After breaking my second Nike Sportwatch in the span of only one year. I decided that I will not be using Nike anymore.
I was pretty sure I was going to get a Garmin. I was looking at either the 210 or the 610 and was trying to decide if some of the features of the 610 would be worth it or not. But one thing that I just couldn’t look past was the fact that Garmin’s watches aren’t waterproof.
I just don’t see how you can make a sports watch and not make it Waterproof. It was rare, but I did kind of like using my Nike watch while I swam sometimes, plus, if I ever wanted to train for and do a triathlon, I would think that I would want the watch at that time as well.
Some of the reviews for the Garmin seemed to give it downs for reliability as well, and more and more I started looking at the Timex Run Trainer. It of course was comparable with the Garmin 210 except for the Virtual Partner thing (Which I was slightly interested in, but could live without). But it got very good reviews, and word was that it is rock solid. I use a Timex Ironman flix 100 as a backup sometimes, also as a standard watch. Well, that one went through a windshield not to long ago and kept working just fine, so I was willing to take a shot with this one too.
I’ve used it a couple of times so far. Things I like as compared to the Nike Sportwatch. It feels about the same on my wrist, similar size and weight. It’s not to bulky, could be worn as a regular watch if you wished. I like that the band is only a band (Not the cable to connect to USB like the sportwatch) which is I think the source of all Nike’s problems. The band gets flexed over and over every time you take the watch off, and I’m sure that wires inside that band are breaking, or becoming brittle over the course of time. The USB cable clips on to the watch face and connects with four pins on the back in the Run Trainer. I can’t see this connection type ever becoming a problem.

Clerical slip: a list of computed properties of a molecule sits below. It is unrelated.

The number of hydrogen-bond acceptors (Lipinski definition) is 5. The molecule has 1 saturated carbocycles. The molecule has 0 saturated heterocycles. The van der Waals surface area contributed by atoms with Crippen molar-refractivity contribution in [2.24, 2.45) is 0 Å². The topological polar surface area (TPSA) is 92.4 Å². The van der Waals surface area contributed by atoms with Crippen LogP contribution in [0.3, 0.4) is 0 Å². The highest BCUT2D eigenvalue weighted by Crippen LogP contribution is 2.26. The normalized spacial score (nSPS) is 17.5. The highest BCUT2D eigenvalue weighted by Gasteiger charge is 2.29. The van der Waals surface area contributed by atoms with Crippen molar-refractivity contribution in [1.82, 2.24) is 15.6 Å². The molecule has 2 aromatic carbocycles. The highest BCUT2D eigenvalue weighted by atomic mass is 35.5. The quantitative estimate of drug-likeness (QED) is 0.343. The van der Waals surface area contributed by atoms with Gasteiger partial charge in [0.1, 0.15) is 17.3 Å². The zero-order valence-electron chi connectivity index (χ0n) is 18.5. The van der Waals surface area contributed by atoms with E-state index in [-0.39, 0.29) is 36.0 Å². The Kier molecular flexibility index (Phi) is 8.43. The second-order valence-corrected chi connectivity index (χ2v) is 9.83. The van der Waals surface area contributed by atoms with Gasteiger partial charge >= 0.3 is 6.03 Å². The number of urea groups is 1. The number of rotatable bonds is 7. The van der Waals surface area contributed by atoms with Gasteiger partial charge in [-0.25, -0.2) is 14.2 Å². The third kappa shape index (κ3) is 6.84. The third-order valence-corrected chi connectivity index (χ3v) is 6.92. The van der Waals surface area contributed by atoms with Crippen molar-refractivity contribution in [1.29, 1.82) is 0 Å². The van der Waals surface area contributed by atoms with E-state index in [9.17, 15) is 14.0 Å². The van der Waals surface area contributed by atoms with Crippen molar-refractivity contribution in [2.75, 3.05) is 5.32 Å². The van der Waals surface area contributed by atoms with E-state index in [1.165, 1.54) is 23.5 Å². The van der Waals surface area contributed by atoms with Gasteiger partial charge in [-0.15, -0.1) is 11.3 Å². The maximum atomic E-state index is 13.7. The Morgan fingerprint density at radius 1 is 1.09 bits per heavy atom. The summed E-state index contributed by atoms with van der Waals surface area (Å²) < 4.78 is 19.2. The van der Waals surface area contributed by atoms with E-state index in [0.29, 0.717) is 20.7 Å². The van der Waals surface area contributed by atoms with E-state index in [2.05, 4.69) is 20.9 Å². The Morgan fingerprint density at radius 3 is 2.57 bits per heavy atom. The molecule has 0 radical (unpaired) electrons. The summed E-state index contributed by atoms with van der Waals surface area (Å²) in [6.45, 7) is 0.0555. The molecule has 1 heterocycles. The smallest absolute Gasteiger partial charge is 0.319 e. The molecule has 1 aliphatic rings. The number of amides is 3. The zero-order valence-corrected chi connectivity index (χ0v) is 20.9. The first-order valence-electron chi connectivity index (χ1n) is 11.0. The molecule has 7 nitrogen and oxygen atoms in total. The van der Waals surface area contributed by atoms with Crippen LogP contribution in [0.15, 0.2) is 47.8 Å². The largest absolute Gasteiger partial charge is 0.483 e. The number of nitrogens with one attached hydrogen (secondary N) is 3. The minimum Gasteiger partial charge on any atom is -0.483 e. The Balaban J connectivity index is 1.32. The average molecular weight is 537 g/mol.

As far as using it, It’s fairly easy. Picked up the GPS signal the first time I ran with it in about 1:30 or so, so it took a bit. But every time since that I’ve done so it’s been between 10 and 30 seconds. Usually closer to 10. I’ll let you know if things change yet. I think the Nike Sportwatch was a little easier to look at data while you ran, as the up/down buttons cycled through all the metrics it was taken. With the run trainer you switch between four screens that you set up previously, If you didn’t set up one of the metrics you don’t normally care about on one of the four screens, then you won’t get to see it during your run (At least, not in a way I’ve figured out yet.) The only one this really hit me on, since I only care about three or four numbers usually while I’m running, was the actual clock. I wanted to know what time it was while I was running, and I hadn’t thought to set that up on one of the screens.
Now, here’s one thing that as of now I don’t really like, Training Peaks. Timex data is downloaded to your computer, and then automatically uploaded to training peaks for you to look up your runs, etc. Similar to the Nike Site, or Runkeeper. I wish it would just use Runkeeper, or you could choose between a number of different sites, and that was one of the options. Nike had this problem too of course, all nike runs synced with the nike site. I got used to it, and actually grew to like the nike site pretty well. I think Garmin runs natively with Runkeeper. It’s handy because I already had an account there and sometimes used their app. But I’m sure I’ll get used to whatever in the end. I’m sure you’ll hear about it hear if I don’t.
I’ll keep using it of course, right now I’m still going through initial stages. I’ve used it three times and haven’t charged the battery yet. I’m still trying to do the initial drain completely charge fully steps of the watch, I’ve been turning on the GPS Signal at random times throughout the day to drain the battery quicker. I’m getting close. It’s only got one bar left as of now.